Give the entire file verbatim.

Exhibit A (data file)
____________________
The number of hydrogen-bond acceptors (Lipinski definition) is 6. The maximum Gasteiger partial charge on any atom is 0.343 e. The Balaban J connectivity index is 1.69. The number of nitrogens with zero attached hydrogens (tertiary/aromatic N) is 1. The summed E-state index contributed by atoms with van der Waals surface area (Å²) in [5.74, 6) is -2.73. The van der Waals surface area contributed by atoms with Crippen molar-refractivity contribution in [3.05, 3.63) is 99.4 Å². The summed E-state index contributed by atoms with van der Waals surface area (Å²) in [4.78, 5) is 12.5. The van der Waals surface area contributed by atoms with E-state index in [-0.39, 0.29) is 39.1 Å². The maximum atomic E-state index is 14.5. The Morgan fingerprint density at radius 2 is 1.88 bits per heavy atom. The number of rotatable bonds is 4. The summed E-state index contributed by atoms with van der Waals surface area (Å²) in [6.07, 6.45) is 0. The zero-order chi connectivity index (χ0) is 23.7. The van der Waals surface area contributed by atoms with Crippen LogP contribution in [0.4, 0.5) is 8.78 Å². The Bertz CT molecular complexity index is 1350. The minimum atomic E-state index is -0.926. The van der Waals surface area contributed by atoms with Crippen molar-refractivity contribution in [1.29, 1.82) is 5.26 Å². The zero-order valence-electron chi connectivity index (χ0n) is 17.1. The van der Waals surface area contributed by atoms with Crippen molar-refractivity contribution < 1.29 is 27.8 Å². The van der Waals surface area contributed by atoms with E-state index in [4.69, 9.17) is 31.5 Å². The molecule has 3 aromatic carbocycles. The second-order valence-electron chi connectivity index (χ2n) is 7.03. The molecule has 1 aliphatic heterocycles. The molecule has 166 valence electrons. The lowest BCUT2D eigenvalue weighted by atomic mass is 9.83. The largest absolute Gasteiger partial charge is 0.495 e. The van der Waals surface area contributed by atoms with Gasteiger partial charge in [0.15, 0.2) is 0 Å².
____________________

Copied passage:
The number of hydrogen-bond acceptors (Lipinski definition) is 6. The maximum Gasteiger partial charge on any atom is 0.343 e. The Balaban J connectivity index is 1.69. The number of nitrogens with zero attached hydrogens (tertiary/aromatic N) is 1. The summed E-state index contributed by atoms with van der Waals surface area (Å²) in [5.74, 6) is -2.73. The van der Waals surface area contributed by atoms with Crippen molar-refractivity contribution in [3.05, 3.63) is 99.4 Å². The summed E-state index contributed by atoms with van der Waals surface area (Å²) in [4.78, 5) is 12.5. The van der Waals surface area contributed by atoms with E-state index in [-0.39, 0.29) is 39.1 Å². The maximum atomic E-state index is 14.5. The Morgan fingerprint density at radius 2 is 1.88 bits per heavy atom. The number of rotatable bonds is 4. The summed E-state index contributed by atoms with van der Waals surface area (Å²) in [6.07, 6.45) is 0. The zero-order chi connectivity index (χ0) is 23.7. The van der Waals surface area contributed by atoms with Crippen LogP contribution in [0.4, 0.5) is 8.78 Å². The Bertz CT molecular complexity index is 1350. The minimum atomic E-state index is -0.926. The van der Waals surface area contributed by atoms with Crippen molar-refractivity contribution in [1.29, 1.82) is 5.26 Å². The zero-order valence-electron chi connectivity index (χ0n) is 17.1. The van der Waals surface area contributed by atoms with Crippen molar-refractivity contribution < 1.29 is 27.8 Å². The van der Waals surface area contributed by atoms with E-state index in [4.69, 9.17) is 31.5 Å². The molecule has 3 aromatic carbocycles. The second-order valence-electron chi connectivity index (χ2n) is 7.03. The molecule has 1 aliphatic heterocycles. The molecule has 166 valence electrons. The lowest BCUT2D eigenvalue weighted by atomic mass is 9.83. The largest absolute Gasteiger partial charge is 0.495 e. The van der Waals surface area contributed by atoms with Gasteiger partial charge in [0.15, 0.2) is 0 Å².